Tuesday, January 19, 2016

The Backpack as Luggage

Air travel is a pain. And frankly, I'm sick of it. I sometimes think it would be better to drive eight hours than to take a short flight...

I used to really enjoy the process of flying...when I was eight or nine. But now as an adult, I find it to be an expensive, uncomfortable and nerve-racking process. It's a game. What will I have to pay for? Will I get to use the arm-rest? Have the others in my row elected to use deodorant? Will my neighbor's body fat "share" my seat? Will my luggage get there? How long will I have to sit on a plane that isn't moving?

I hate it.

But I also recognize that it is part of the process. To go anywhere really cool, you have to fly. And flying somewhere on a climbing trip means that you have to check baggage.

Obviously one of the key components to a flight is your backpack. There are a couple of ways to deal with this ever-so-important item.

A smaller pack (under 3500 cubic inches) can often be brought into the cabin with you. On foreign mountaineering trips, we often recommend that climbers stow their boots and hard-shells in the pack. These are things that you won't be able to replace if your luggage gets lost.

Some people suggest carrying a rock rack or harness in your carry-on. If you elect to do this, expect to spend significant time at the security check-point. If you have things on your harness, don't forget to check your harness knife, otherwise they'll take it away.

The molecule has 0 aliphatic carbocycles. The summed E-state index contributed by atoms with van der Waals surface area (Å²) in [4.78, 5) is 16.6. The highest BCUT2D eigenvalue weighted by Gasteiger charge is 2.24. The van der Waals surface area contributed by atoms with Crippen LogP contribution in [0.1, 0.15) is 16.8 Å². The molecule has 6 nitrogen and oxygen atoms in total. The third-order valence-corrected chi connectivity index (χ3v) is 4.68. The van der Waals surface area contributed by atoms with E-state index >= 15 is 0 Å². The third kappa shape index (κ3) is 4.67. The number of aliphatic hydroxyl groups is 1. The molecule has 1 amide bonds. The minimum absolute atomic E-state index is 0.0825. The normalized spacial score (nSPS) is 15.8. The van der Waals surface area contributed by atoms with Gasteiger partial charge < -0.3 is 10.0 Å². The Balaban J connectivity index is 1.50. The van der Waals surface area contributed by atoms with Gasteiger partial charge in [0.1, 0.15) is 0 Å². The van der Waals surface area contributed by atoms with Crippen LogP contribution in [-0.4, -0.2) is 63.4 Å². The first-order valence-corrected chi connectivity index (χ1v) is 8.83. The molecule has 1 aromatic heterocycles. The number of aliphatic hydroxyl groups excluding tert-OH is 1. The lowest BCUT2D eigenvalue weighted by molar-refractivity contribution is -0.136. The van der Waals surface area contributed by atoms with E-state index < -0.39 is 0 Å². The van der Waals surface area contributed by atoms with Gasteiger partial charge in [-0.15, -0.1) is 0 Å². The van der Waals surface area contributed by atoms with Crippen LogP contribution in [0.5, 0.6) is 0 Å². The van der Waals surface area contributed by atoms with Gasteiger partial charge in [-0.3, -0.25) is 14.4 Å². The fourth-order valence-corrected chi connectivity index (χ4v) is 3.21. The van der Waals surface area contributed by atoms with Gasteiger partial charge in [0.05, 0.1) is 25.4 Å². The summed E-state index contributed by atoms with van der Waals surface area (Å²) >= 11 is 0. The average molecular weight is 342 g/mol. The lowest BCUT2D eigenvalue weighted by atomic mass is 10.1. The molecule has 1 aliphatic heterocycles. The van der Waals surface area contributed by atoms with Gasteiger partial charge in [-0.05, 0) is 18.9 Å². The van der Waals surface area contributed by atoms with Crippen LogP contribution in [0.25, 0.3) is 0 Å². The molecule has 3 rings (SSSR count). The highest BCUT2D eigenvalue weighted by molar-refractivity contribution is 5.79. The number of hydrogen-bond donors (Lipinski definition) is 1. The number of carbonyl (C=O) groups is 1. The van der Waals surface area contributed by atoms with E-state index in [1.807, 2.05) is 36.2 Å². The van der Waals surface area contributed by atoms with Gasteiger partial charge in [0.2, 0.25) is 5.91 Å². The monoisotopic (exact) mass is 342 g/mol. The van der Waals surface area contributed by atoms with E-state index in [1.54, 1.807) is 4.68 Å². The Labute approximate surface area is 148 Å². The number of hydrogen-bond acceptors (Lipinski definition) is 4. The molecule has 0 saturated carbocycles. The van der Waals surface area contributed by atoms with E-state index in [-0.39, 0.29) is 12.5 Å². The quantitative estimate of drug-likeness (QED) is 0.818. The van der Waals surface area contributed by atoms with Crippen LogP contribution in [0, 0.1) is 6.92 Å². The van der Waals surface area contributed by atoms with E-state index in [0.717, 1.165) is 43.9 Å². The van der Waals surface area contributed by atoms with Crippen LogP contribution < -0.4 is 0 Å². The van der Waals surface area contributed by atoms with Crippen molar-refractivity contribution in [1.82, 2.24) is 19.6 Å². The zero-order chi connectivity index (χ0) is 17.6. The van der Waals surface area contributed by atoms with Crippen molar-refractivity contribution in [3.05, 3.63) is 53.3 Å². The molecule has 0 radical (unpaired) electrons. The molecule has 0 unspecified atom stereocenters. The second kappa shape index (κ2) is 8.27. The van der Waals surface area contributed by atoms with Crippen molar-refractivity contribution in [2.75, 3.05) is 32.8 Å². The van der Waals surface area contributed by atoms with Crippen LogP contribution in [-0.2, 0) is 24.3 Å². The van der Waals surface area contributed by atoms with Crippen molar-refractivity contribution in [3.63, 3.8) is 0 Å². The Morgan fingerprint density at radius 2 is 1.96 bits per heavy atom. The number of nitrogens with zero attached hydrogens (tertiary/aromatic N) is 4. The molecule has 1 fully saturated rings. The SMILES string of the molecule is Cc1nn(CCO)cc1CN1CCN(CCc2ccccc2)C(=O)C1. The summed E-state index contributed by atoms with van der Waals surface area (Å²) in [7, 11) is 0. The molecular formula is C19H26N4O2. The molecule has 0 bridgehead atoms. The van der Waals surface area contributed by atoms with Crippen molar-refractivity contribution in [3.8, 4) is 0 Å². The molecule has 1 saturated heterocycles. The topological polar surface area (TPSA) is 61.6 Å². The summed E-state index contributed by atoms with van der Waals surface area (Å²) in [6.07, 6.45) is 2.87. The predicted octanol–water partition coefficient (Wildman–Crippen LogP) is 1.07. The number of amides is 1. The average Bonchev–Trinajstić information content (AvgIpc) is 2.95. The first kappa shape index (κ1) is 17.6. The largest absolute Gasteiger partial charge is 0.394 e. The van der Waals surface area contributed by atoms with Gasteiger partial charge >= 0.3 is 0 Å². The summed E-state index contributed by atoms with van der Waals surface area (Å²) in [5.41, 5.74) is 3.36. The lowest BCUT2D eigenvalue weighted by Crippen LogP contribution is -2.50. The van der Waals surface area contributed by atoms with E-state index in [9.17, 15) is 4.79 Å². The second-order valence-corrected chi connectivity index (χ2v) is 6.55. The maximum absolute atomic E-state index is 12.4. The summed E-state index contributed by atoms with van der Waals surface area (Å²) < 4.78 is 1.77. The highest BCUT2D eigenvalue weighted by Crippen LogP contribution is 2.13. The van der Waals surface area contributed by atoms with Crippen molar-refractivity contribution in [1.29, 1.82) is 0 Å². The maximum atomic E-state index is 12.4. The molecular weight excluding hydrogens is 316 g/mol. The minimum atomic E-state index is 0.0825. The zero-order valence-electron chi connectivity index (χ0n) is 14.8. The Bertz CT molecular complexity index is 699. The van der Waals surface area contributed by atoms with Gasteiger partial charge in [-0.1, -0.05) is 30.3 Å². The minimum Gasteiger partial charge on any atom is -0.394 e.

This should be common sense, but don't even consider carrying an ice rack, ice tools or an ice axe in your carry-on. You can expect to have significant problems trying to get through security with such items...and an attempt to bring so many sharp things through, could lead to all kinds of additional problems (i.e. a "backroom" search).

If you intend on checking a backpack, it should be noted that pack-straps can cause significant issues on the different machines used in airports to maneuver luggage. It's important to pull the shoulder straps tight and to clip the waist belt around the body of the pack.

In this photo, note that the shoulder straps have been pulled as tightly as possible and 
that the waist belt has been clipped on the opposite side of the pack.

There are still a lot of straps that could get caught, but by pulling everything tight, 
there are a lot less loops that could get caught in airport machinery.

Some airlines will simply put a backpack in a large plastic sack. This would also be a perfectly acceptable way for you to ensure that nothing on your pack got stuck.

Airline travel is terrible...but to do what we love to do, it is often a necessary evil.

--Jason D. Martin

5 comments:

James said...

After having a pack damaged flying the way you have recommended I've become partial to the extra weight of an Osprey Airporter. It is one more thing to take with you but it assures that your pack slides in as smoothly as any other duffle. Highly recommended.

Anonymous said...

I also recommend packing the backpack within a duffle. Go get a big simple one for $15.

Unknown said...

My biggest issue is how to pack the larger Metolius PowerCams so the stems don't get mangled up.

Gatwick Airport Transfer said...

For relevant information, you should try calling the airport or asking an experienced traveler. To be safe, you should also declare the item when passing through security.

Unknown said...

I also had a pack severely damaged by US Airways. One of the accessory straps was apparently stuck in a conveyor belt and the friction burned through my pack and also destroyed clothes!

I also pack my pack inside a cheap duffle now, when I have to check it.